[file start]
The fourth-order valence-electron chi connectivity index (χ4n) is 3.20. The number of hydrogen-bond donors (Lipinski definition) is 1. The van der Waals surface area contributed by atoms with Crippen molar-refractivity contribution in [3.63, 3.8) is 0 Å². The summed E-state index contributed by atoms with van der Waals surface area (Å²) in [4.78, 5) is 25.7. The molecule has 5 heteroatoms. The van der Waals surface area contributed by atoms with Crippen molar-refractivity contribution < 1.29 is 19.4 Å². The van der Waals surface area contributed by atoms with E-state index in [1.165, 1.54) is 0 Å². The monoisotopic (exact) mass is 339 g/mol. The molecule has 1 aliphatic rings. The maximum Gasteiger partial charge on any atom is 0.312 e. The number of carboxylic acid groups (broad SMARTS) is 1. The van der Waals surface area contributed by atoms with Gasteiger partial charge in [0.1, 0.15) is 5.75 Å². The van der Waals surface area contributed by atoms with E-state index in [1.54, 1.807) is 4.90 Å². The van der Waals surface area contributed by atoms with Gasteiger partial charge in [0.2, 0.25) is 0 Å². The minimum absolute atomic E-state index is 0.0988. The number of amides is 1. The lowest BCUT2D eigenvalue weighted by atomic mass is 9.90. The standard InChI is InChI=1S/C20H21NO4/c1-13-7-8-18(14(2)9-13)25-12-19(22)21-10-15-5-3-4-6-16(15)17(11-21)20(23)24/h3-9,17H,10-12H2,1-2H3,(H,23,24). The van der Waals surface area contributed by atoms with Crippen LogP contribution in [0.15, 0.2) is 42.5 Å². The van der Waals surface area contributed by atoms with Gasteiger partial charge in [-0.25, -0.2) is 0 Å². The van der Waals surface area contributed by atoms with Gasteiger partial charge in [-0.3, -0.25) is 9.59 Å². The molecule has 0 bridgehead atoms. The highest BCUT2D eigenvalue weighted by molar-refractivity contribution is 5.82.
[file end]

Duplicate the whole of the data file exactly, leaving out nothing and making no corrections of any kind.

The fourth-order valence-electron chi connectivity index (χ4n) is 3.20. The number of hydrogen-bond donors (Lipinski definition) is 1. The van der Waals surface area contributed by atoms with Crippen molar-refractivity contribution in [3.63, 3.8) is 0 Å². The summed E-state index contributed by atoms with van der Waals surface area (Å²) in [4.78, 5) is 25.7. The molecule has 5 heteroatoms. The van der Waals surface area contributed by atoms with Crippen molar-refractivity contribution < 1.29 is 19.4 Å². The van der Waals surface area contributed by atoms with E-state index in [1.165, 1.54) is 0 Å². The monoisotopic (exact) mass is 339 g/mol. The molecule has 1 aliphatic rings. The maximum Gasteiger partial charge on any atom is 0.312 e. The number of carboxylic acid groups (broad SMARTS) is 1. The van der Waals surface area contributed by atoms with Gasteiger partial charge in [0.1, 0.15) is 5.75 Å². The van der Waals surface area contributed by atoms with E-state index in [1.54, 1.807) is 4.90 Å². The van der Waals surface area contributed by atoms with Gasteiger partial charge in [0.2, 0.25) is 0 Å². The minimum absolute atomic E-state index is 0.0988. The number of amides is 1. The lowest BCUT2D eigenvalue weighted by atomic mass is 9.90. The standard InChI is InChI=1S/C20H21NO4/c1-13-7-8-18(14(2)9-13)25-12-19(22)21-10-15-5-3-4-6-16(15)17(11-21)20(23)24/h3-9,17H,10-12H2,1-2H3,(H,23,24). The van der Waals surface area contributed by atoms with Crippen LogP contribution in [0.15, 0.2) is 42.5 Å². The van der Waals surface area contributed by atoms with Gasteiger partial charge in [-0.25, -0.2) is 0 Å². The van der Waals surface area contributed by atoms with Gasteiger partial charge in [-0.3, -0.25) is 9.59 Å². The molecule has 0 bridgehead atoms. The highest BCUT2D eigenvalue weighted by molar-refractivity contribution is 5.82.